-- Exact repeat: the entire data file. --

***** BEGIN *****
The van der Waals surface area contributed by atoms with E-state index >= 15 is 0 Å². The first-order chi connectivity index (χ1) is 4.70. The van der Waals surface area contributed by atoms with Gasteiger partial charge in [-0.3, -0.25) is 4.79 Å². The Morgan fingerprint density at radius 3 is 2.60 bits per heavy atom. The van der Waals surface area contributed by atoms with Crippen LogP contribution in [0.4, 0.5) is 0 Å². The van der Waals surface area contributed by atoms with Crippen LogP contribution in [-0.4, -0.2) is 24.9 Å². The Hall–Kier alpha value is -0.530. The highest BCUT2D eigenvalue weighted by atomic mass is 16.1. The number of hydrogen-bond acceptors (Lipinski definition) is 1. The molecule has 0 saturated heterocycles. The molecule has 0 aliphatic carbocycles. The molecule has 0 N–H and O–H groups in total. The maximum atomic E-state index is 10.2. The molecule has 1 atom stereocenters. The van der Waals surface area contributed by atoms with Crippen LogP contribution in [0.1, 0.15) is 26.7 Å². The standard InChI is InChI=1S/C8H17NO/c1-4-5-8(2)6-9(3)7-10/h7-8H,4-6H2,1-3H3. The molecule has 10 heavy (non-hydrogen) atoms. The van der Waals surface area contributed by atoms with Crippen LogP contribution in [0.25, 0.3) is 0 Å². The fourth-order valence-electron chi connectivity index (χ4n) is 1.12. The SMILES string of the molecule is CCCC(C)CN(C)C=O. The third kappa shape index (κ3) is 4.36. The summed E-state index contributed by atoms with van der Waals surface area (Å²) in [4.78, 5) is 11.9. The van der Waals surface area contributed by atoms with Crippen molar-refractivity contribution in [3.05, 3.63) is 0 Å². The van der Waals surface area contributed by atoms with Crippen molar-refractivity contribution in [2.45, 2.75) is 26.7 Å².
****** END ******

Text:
The van der Waals surface area contributed by atoms with E-state index >= 15 is 0 Å². The first-order chi connectivity index (χ1) is 4.70. The van der Waals surface area contributed by atoms with Gasteiger partial charge in [-0.3, -0.25) is 4.79 Å². The Morgan fingerprint density at radius 3 is 2.60 bits per heavy atom. The van der Waals surface area contributed by atoms with Crippen LogP contribution in [0.4, 0.5) is 0 Å². The van der Waals surface area contributed by atoms with Crippen LogP contribution in [-0.4, -0.2) is 24.9 Å². The Hall–Kier alpha value is -0.530. The highest BCUT2D eigenvalue weighted by atomic mass is 16.1. The number of hydrogen-bond acceptors (Lipinski definition) is 1. The molecule has 0 saturated heterocycles. The molecule has 0 aliphatic carbocycles. The molecule has 0 N–H and O–H groups in total. The maximum atomic E-state index is 10.2. The molecule has 1 atom stereocenters. The van der Waals surface area contributed by atoms with Crippen LogP contribution in [0.1, 0.15) is 26.7 Å². The standard InChI is InChI=1S/C8H17NO/c1-4-5-8(2)6-9(3)7-10/h7-8H,4-6H2,1-3H3. The molecule has 10 heavy (non-hydrogen) atoms. The van der Waals surface area contributed by atoms with Crippen LogP contribution in [0.25, 0.3) is 0 Å². The fourth-order valence-electron chi connectivity index (χ4n) is 1.12. The SMILES string of the molecule is CCCC(C)CN(C)C=O. The third kappa shape index (κ3) is 4.36. The summed E-state index contributed by atoms with van der Waals surface area (Å²) in [4.78, 5) is 11.9. The van der Waals surface area contributed by atoms with Crippen molar-refractivity contribution in [3.05, 3.63) is 0 Å². The van der Waals surface area contributed by atoms with Crippen molar-refractivity contribution in [2.45, 2.75) is 26.7 Å².